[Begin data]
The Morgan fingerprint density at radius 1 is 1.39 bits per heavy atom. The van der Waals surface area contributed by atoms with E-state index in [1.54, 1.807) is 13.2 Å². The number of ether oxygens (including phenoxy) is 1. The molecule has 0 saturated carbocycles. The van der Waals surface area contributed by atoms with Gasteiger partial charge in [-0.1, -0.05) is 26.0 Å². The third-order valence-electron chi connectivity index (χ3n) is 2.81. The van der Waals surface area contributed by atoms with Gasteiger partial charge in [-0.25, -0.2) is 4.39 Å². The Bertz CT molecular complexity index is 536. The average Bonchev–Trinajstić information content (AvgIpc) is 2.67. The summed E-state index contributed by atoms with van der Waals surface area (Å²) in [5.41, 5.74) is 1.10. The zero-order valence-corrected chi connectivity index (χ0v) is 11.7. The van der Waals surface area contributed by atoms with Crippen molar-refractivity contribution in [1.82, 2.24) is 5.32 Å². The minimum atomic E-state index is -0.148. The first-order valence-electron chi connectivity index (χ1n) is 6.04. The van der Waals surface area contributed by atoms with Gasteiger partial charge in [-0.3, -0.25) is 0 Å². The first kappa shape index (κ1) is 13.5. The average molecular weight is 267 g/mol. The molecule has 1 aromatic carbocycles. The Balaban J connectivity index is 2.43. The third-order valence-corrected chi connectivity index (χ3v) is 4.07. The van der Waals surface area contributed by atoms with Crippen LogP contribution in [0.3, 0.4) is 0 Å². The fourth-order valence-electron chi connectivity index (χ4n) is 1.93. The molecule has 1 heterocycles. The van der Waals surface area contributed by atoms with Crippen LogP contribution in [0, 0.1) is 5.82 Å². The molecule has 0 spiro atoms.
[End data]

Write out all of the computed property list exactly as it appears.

The Morgan fingerprint density at radius 1 is 1.39 bits per heavy atom. The van der Waals surface area contributed by atoms with E-state index in [1.54, 1.807) is 13.2 Å². The number of ether oxygens (including phenoxy) is 1. The molecule has 0 saturated carbocycles. The van der Waals surface area contributed by atoms with Gasteiger partial charge in [-0.1, -0.05) is 26.0 Å². The third-order valence-electron chi connectivity index (χ3n) is 2.81. The van der Waals surface area contributed by atoms with Gasteiger partial charge in [-0.25, -0.2) is 4.39 Å². The Bertz CT molecular complexity index is 536. The average Bonchev–Trinajstić information content (AvgIpc) is 2.67. The summed E-state index contributed by atoms with van der Waals surface area (Å²) in [5.41, 5.74) is 1.10. The zero-order valence-corrected chi connectivity index (χ0v) is 11.7. The van der Waals surface area contributed by atoms with Crippen molar-refractivity contribution in [1.82, 2.24) is 5.32 Å². The minimum atomic E-state index is -0.148. The first-order valence-electron chi connectivity index (χ1n) is 6.04. The van der Waals surface area contributed by atoms with Gasteiger partial charge in [-0.3, -0.25) is 0 Å². The first kappa shape index (κ1) is 13.5. The average molecular weight is 267 g/mol. The molecule has 1 aromatic carbocycles. The Balaban J connectivity index is 2.43. The third-order valence-corrected chi connectivity index (χ3v) is 4.07. The van der Waals surface area contributed by atoms with Crippen LogP contribution in [0.3, 0.4) is 0 Å². The fourth-order valence-electron chi connectivity index (χ4n) is 1.93. The molecule has 1 heterocycles. The van der Waals surface area contributed by atoms with Crippen LogP contribution in [0, 0.1) is 5.82 Å². The molecule has 0 spiro atoms.